Porto is Portugal’s second city and was long held up as its industrial and commercial powerhouse. But the figures – and the evidence of his own eyes – don’t convince Merrion MD Dougal Paver.
For one of life’s great puzzles head to Porto in northern Portugal, the city that gave it’s name to your Aunty Pat’s favourite Christmas tipple.
Wander around its vertiginous mediaeval streets and soak in the beguiling atmosphere, then head across Eiffel’s famous bridge to enjoy the view above from the delightful Cais de Gaia, before asking yourself this: how can such a stunningly lovely city be in such a ruinous condition?
The city centre is battered and bruised, to put it mildly. Street after street of gorgeous stone buildings, enlivened by the city’s famous azulejos blue tiles, look in need a major dollop of TLC. Shop fronts remain untouched since whatever date they were first proudly opened by their familial proprietors, and even many of the major office blocks look desperately in need of the Bruntwood touch.
It’s a kip, frankly – but the loveliest, most fascinating kip you’ll visit in a long time. And it’s why the Paver family are booked in there – again – for part of our summer holidays.
But this blog isn’t about tourism, it’s about cities and their regeneration, and there’s not much regenerating going on in Porto, which is a crying shame. The figures hold a clue: Porto’s GDP per head is just $21,674 against $32,434 for Lisbon. In the Portuguese context, this town just doesn’t work. A famous study in 2006 placed it last amongst Portugal’s 18 largest municipalities for competitiveness, causing huge upset on the banks of the Douro. Given that that study came just over a year before a crushing recession from which the Portuguese economy has yet fully to emerge, it’s a fair bet that things won’t have changed much since then, either.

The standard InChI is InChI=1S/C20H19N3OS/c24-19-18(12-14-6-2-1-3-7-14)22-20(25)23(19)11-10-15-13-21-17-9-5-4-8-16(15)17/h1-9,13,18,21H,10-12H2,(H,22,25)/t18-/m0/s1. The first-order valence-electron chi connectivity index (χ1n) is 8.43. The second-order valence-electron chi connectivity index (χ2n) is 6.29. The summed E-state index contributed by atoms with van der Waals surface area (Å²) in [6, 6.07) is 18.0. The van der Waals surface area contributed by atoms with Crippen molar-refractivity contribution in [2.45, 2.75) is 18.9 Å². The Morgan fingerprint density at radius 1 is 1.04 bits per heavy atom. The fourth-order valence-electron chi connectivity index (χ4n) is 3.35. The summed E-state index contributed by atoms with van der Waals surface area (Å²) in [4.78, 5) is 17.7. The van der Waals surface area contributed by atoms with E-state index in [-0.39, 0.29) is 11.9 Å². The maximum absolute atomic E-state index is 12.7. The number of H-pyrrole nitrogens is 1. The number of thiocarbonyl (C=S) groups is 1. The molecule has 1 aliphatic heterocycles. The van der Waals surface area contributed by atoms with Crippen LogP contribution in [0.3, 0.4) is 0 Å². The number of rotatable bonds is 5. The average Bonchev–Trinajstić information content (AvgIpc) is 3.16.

There are glimmers of hope, though, and as with all regeneration they combine set-piece investments with small, building-by-building refurbishments that give neighbouring owners the confidence to dig out the Dulux.
The city’s airport is a gleaming affair, courtesy of the 2004 European football championships, and handled 9.4m passengers last year. Its tram and metro network is similarly modern and swanky. So where’s the private sector investment to match? The most obvious sign is not actually in Porto, but its neighbour across the Douro, Gaia, where the famous Port lodges are to be found. Four gleaming glass pavilions, set within a beautiful quayside greensward, are filled with bars, cafes and restaurants on two levels, allowing visitors to gawp at Porto’s historic waterfront.
But for set-piece private sector regeneration in the city centre that’s more or less your lot, so it’s back to the refurbishment of individual buildings – and it’s tourism which, for now, offers most scope for tidying up Porto’s higgledy-piggledy patchwork. And therein lies the rub: given the topography, most of the buildings lack relative scale, modernity and the efficiencies that appeal to institutional investors. So they’re still owned by families and small enterprises who have clearly prioritised things other than a lick of paint.
But it makes real estate relatively cheap and a canter around Airbnb will show you that some of the smarter locals have spotted Porto’s potential to become the next Barcelona (yes, it really is that good) and are crafting some delightful refurbishments from amidst the city’s plentiful stock of heritage buildings.
The same thing has been happening for the last thirty years in Liverpool, picking up pace dramatically around 2003 and, after a recessionary pause, going full gangers again. There’s a good twenty years’ opportunity left in Porto, I’d say, so if you’ve got a few bob and want to ride the coming tourism boom, get stuck in. You heard it here first.